Early this August, Facebook shut down the personal and organizational accounts of researchers associated with New York University’s Ad Observatory, a project in which informed volunteers allow study of advertising targeted to their accounts. Facebook said its move was necessary to “protect people’s privacy” and to comply with orders from the Federal Trade Commission. The FTC gave an unusually public response. It published a statement saying that its restrictions do not bar “good-faith research in the public interest”.

This marks an opportunity for anyone who thinks that social media’s effects on democracy and society should be open to scrutiny. It is time to lay down ground rules to empower public-interest research on social media.

In a collaboration with Elizabeth Hansen Shapiro at the Tow Center for Digital Journalism in New York City, I and other colleagues interviewed dozens of researchers, journalists and activists who study how social-media platforms affect democratic participation. Almost all named barriers to data access as a major obstacle, even those who helped to design Social Science One, a highly touted academia–industry partnership to study the spread of misinformation.

Researchers have techniques for dealing with the lack of information the platforms provide, although many such techniques are vulnerable to legal threats or restrictions. Ad Observatory asks for ‘data donation’ from a panel of web users who install a plug-in that allows researchers to study some aspects of the web users’ online activity.

Another technique involves scraping — automated collection of content that appears to the general public or logged-in social-media users. This produces data sets such as PushShift, the most comprehensive archive of content available on the Reddit online discussion forum. Another is Media Cloud, a project I maintain with colleagues at several institutions to index millions of news stories a day and allow study of word frequencies over time. Its automated retrieval and data-storage features are technically identical to a search engine’s, and thus prohibited by the non-negotiable terms of service required by most social-media platforms.

Until 2020, the United States’ troublingly vague Computer Fraud and Abuse Act made researchers who violated a website’s terms of service vulnerable to felony charges. That year, academic researchers argued successfully that using multiple social-media accounts to audit for discrimination should not be considered a criminal activity. A federal court agreed that “mere terms-of-service violations” do not merit criminal charges.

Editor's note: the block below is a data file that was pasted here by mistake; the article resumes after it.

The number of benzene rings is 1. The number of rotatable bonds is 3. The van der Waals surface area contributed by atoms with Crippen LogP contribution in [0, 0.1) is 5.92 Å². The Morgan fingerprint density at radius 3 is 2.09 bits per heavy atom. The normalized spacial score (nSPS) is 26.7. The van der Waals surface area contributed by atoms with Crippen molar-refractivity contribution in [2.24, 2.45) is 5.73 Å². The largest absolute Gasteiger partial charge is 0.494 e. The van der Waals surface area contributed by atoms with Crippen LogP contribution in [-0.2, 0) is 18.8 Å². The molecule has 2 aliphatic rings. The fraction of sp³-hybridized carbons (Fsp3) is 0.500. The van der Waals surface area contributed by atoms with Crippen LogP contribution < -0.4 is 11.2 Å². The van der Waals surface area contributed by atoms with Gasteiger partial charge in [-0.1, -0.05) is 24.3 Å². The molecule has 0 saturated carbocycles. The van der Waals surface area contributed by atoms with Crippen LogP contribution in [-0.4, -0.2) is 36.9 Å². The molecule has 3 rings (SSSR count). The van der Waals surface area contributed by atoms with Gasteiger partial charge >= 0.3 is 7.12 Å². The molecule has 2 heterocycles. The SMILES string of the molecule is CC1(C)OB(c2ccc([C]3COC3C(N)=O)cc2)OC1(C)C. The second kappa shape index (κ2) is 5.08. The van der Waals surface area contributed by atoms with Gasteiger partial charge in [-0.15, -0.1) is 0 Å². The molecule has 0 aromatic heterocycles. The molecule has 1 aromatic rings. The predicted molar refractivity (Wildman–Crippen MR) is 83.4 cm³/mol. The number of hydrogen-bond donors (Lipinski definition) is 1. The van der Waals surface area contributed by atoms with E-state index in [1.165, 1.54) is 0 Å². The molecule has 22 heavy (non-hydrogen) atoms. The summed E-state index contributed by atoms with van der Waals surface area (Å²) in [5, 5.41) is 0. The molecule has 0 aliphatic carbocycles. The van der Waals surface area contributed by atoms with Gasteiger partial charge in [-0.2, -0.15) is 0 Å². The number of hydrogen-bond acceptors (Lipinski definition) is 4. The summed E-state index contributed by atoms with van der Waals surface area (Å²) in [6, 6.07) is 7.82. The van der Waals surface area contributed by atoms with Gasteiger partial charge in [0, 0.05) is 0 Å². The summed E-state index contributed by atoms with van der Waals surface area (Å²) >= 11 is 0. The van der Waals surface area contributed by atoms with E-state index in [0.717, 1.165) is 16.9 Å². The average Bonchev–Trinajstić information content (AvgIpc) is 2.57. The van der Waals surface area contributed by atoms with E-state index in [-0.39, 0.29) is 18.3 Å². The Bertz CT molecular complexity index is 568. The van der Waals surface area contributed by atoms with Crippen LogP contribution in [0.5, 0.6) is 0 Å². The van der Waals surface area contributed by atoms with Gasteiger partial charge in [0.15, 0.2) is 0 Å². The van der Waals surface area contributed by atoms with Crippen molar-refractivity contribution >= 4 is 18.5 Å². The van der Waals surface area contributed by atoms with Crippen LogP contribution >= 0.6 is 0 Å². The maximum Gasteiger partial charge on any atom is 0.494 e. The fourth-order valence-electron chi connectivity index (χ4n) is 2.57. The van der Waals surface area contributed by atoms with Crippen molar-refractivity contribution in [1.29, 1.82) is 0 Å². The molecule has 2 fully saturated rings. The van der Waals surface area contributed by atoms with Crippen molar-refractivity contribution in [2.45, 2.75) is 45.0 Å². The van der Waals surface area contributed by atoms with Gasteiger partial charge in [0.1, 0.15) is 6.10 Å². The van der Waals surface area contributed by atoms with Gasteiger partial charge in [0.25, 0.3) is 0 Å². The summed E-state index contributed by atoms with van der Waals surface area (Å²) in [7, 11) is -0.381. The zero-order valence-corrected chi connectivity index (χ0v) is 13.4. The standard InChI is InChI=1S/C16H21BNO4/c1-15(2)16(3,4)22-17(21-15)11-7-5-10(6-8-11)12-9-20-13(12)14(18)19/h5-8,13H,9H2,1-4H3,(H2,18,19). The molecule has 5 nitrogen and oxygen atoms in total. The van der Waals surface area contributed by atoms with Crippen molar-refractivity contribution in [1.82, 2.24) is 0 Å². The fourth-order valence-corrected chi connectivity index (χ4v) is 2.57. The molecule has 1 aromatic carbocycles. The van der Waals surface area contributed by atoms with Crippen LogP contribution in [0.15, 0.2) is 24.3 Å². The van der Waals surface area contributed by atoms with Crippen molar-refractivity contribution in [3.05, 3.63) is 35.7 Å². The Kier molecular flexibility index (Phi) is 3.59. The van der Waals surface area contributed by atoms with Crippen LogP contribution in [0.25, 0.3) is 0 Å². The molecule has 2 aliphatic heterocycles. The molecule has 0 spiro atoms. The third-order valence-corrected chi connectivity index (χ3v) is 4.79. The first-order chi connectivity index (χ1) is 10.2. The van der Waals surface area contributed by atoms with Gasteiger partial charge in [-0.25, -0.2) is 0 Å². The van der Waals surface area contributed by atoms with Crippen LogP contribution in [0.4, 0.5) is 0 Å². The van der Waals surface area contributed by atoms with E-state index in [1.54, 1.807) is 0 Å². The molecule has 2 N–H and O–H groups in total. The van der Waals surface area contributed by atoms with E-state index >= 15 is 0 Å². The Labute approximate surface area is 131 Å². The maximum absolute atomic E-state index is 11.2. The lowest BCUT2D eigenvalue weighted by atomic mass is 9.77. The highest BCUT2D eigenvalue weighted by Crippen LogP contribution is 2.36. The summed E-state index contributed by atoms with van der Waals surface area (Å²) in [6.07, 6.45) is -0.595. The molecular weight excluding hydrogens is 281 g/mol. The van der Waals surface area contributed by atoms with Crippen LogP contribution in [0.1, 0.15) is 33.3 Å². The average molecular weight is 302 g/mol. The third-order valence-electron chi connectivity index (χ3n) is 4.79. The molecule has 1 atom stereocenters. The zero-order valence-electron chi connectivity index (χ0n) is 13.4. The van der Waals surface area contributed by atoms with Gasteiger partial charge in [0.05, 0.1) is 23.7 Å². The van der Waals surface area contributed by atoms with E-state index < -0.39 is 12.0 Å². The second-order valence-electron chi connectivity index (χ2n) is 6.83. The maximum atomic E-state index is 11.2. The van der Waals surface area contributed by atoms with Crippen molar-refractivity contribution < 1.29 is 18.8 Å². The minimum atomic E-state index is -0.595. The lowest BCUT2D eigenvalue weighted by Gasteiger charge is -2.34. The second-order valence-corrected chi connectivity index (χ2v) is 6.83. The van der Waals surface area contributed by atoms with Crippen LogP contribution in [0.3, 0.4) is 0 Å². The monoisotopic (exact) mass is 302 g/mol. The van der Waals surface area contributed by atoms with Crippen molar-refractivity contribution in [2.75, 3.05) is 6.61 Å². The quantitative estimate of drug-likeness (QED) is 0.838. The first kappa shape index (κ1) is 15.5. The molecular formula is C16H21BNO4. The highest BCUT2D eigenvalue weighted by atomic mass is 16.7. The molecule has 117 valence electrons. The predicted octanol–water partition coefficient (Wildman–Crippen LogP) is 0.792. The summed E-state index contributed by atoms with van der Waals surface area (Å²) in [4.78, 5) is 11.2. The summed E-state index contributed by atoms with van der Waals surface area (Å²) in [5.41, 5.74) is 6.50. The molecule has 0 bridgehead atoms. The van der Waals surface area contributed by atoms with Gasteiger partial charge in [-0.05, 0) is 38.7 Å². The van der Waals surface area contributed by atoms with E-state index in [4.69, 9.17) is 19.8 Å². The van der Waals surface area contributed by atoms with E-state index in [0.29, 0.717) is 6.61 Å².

Although the ruling is welcome, uncertainty for researchers remains, and social-media companies actively hinder their work. The FTC’s endorsement of ‘good-faith research’ should be codified into principles guaranteeing researchers access to data under certain conditions.

I propose the following. First, give researchers access to the same targeting tools that platforms offer to advertisers and commercial partners. Second, for publicly viewable content, allow researchers to combine and share data sets by supplying keys to application programming interfaces. Third, explicitly allow users to donate data about their online behaviour for research, and make code used for such studies publicly reviewable for security flaws. Fourth, create safe-haven protections that recognize the public interest. Fifth, mandate regular audits of algorithms that moderate content and serve ads.

In the United States, the FTC could demand this access on behalf of consumers: it has broad powers to compel the release of data. In Europe, making such demands should be even more straightforward. The European Data Governance Act, proposed in November 2020, advances the concept of “data altruism” that allows users to donate their data, and the broader Digital Services Act includes a potential framework to implement protections for research in the public interest.

Technology companies argue that they must restrict data access because of the potential for harm, which also conveniently insulates them from criticism and scrutiny. They cite misuse of data, such as in the Cambridge Analytica scandal (which came to light in 2018 and prompted the FTC orders), in which an academic researcher took data from tens of millions of Facebook users collected through online ‘personality tests’ and gave it to a UK political consultancy that worked on behalf of Donald Trump and the Brexit campaign. Another example of abuse of data is the case of Clearview AI, which used scraping to produce a huge photographic database to allow federal and state law-enforcement agencies to identify individuals.

These incidents have led tech companies to design systems to prevent misuse — but such systems also prevent research necessary for oversight and scrutiny. To ensure that platforms act fairly and benefit society, there must be ways to protect user data and allow independent oversight.

Part of the solution is to create legal systems, not just technical ones, that distinguish between bad intent and legitimate, public-spirited research that can help to uncover social media’s effects on economies and societies.

The influence of social-media companies is undeniable, and executives such as Facebook co-founder Mark Zuckerberg sincerely believe that their platforms make the world a better place. But they have been unwilling to give researchers the data to demonstrate whether this is so. It is time for society to demand access to those data.